Recently, the Nassau Airport Development authority in The Bahamas opened a new $83.5 million terminal to serve all non-US international destinations, as well as ’œFamily Island’ domestic travel (a new US-preclearance terminal opened a few years ago). AirlineReporter.com was invited by the Bahamian Ministry of Tourism to come tour the new airport and view the sites and some new developments in Nassau (including the $3.5 billion ’“ with a ’œB’ ’“ Baha Mar development project). Note: While I was a guest of the Ministry of Tourism on this trip, all opinions are my own.
In this part, I will cover the “experience” of getting to Nassau, as well as the amazing cultural exchange opportunity I was afforded on the night of my arrival.
TRAVELING TO NASSAU (NAS)
My day began very early in my hometown of Denver. I arrived at Denver International Airport (DIA) at about 4:15 am for my 6:15 flight. This would be my first trip ever on Southwest Airlines, as a code-share flight through subsidiary AirTran. The problems began 24 hours before my flight.
For any other flight I take, I’m diligent about making certain I check-in online at T-24 hours. While I hadn’t flown Southwest before, I knew a prompt check-in was even more important, given their free-flow boarding. When the time came, I tried to check-in with both the AirTran and Southwest websites, only to be thwarted by each of them. Southwest wouldn’t let me check-in because I was booked through AirTran, and AirTran wouldn’t let me check-in because I was connecting on to an international flight (and thus needed my passport checked).
Knowing this, I arrived two hours early at DIA, only to find a massive Southwest Airlines line — sigh. I joined the queue and waited over 30 minutes before making it to a kiosk. The machine then rejected my passport, and I had to wait to be helped by a human. I was issued a boarding pass with a depressing boarding number: C8 (check out this story for those of you that aren’t familiar with the WN boarding process).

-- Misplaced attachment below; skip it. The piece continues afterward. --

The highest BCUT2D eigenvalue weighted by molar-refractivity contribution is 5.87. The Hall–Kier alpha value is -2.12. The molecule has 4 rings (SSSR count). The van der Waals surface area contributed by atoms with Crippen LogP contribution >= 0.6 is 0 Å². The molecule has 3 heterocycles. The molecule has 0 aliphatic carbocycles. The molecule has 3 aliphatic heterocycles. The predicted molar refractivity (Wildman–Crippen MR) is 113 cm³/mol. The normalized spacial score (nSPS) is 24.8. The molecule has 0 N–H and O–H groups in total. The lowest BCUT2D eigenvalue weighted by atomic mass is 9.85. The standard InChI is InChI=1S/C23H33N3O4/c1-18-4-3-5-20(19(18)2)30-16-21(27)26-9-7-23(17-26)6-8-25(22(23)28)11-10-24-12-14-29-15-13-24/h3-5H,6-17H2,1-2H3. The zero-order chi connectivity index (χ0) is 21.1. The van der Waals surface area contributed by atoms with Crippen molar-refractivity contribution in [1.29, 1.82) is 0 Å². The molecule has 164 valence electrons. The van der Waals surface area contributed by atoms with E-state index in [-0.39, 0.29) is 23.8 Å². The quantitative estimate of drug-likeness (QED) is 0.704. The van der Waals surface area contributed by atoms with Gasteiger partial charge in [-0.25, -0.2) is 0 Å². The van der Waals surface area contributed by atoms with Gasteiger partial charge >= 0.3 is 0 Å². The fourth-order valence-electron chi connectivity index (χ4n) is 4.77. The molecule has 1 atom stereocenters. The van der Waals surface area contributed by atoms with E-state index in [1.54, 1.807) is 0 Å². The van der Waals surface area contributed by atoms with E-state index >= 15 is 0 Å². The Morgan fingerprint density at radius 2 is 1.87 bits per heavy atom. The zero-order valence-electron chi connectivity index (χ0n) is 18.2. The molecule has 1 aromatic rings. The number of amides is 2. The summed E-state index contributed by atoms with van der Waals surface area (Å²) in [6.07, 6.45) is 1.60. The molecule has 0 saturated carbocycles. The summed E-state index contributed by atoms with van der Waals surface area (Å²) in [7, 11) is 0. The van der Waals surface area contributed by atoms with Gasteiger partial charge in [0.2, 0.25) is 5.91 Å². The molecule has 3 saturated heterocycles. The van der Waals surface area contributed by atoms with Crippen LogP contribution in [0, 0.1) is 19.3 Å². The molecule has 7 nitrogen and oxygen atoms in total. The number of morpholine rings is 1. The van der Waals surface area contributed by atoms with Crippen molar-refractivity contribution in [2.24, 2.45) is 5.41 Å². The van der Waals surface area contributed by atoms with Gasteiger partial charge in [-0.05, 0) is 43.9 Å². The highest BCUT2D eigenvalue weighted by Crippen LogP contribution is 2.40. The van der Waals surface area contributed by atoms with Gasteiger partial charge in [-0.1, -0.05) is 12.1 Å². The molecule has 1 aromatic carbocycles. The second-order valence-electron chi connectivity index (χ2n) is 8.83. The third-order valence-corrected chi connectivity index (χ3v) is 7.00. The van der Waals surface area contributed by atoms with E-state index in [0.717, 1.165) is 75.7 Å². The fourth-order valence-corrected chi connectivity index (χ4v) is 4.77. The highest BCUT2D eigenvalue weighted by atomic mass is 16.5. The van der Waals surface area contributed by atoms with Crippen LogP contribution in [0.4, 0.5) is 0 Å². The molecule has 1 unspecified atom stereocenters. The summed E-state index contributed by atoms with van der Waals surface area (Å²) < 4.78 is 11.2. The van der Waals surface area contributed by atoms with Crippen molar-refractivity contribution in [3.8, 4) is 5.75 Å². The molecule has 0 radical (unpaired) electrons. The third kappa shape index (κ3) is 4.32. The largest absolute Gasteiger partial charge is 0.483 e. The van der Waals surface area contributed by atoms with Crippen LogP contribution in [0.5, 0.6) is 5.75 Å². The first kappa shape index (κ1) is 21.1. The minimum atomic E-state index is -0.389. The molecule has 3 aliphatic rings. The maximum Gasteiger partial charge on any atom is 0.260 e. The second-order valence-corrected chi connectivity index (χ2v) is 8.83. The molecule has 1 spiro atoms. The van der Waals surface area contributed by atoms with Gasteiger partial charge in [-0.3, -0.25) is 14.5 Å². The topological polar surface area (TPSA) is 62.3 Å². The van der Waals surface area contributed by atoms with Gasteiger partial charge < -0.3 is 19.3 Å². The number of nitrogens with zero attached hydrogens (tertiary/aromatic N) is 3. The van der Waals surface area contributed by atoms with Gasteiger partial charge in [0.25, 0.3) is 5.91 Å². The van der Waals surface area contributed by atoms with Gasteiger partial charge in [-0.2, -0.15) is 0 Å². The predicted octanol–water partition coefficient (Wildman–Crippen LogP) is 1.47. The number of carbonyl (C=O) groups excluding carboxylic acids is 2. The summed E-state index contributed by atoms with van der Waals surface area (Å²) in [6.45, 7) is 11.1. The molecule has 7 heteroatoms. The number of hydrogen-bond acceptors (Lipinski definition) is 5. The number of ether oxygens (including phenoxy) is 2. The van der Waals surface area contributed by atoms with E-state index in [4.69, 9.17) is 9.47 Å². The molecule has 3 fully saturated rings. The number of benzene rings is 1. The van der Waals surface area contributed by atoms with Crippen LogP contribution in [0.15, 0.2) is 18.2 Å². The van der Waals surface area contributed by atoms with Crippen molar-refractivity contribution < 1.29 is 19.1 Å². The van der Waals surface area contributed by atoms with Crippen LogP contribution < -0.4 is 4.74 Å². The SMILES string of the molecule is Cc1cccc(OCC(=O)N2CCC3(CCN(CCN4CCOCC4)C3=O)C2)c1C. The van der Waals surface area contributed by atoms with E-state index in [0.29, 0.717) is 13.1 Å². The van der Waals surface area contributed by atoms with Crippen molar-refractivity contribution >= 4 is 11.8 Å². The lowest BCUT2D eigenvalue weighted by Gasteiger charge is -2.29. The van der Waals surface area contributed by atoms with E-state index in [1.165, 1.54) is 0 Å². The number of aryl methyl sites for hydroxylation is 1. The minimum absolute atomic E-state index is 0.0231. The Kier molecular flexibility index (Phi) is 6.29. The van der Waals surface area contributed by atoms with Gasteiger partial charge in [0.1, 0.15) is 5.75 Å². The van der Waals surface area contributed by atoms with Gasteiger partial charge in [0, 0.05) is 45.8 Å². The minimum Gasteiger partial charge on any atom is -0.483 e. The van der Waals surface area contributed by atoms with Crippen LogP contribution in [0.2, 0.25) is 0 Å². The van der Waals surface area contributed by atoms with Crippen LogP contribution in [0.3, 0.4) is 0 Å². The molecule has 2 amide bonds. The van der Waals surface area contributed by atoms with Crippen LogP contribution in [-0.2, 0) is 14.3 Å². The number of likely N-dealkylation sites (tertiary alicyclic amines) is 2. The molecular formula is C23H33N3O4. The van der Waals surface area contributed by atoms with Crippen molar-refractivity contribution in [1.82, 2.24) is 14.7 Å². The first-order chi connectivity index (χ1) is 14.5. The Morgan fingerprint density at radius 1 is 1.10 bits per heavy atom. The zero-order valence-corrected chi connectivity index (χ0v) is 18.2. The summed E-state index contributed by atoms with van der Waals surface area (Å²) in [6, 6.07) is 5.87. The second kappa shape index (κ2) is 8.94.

’œC8’ meant, worst-case scenario, that I would be boarding #128 on my 143-seat Boeing 737-700. While I could have lived with a back-of-the-bus middle seat, I was worried about my bag. Given that I only had a one-hour layover in Baltimore (BWI), I knew I couldn’t afford to gate-check my carry-on if the overhead bin space was full.
After leaving the ticket counter, I approached a security line that looked like The Beatles were all alive again and selling tickets. Given that it was barely 5:00 am, there was only one line open for hundreds of passengers. If I were flying United, like usual, this wouldn’t have been a huge deal; I have elite status with UA and could have jumped to the front. Today, I joined the back of the snaking line and started to panic. I knew I’d have to clear security and then ride the train to the C Concourse.
I waited in security for over 45 minutes, at which point I ran for the train my gate. Once I arrived, I was pleased to see they hadn’t started boarding yet. Still saddled with a ’œC8’ boarding number, I noticed a sign at the podium that said ’œBoarding Position Upgrades Available.’ I approached the gate agent, gladly handed over $40, and was rewarded with an ’œA8’ boarding number. I landed in an aisle seat in row 1, with plenty of overhead storage for my carry-on — best money I’ve ever spent.
I had a pleasant flight on Southwest; I can see why people like them. The flight attendants were friendly, goofy, and handed out free mini-shortbread cookies. The in-flight wi-fi (and free TV, courtesy of Dish Network) worked flawlessly. My biggest complaint was that the bulkhead row had no tray tables. Not even in the armrest. Perhaps it is a weight-saving feature of the new evolve interior, but it was very challenging to work on my laptop for a three-hour flight.
We arrived at BWI a few minutes early and while waiting, I grabbed a beer and one of the worst crab cakes I’ve ever had in my life (only $20!) and then headed to board my AirTran flight to NAS. For what it’s worth, I hadn’t been in the new BWI A-concourse yet, and found it light, airy, and comfortable.
The AirTran Boeing 737-700 I boarded (N168AT) had lived a hard life. While waiting to enter the plane from the jet bridge, the guy in front of me occupied himself by scraping the peeling paint with his fingernail.
There was some excellent IFE on the flight (a missing panel in the armrest, covered over with packing tape). My seat didn’t have the ability to stay in the ’œupright and locked’ position any longer. It was extremely obvious that Southwest/AirTran is just planning to run these AirTran interiors in to the ground until the plane gets painted purple and sees an interior refit. It makes business sense, but for the short-term, it doesn’t make the flights too comfortable.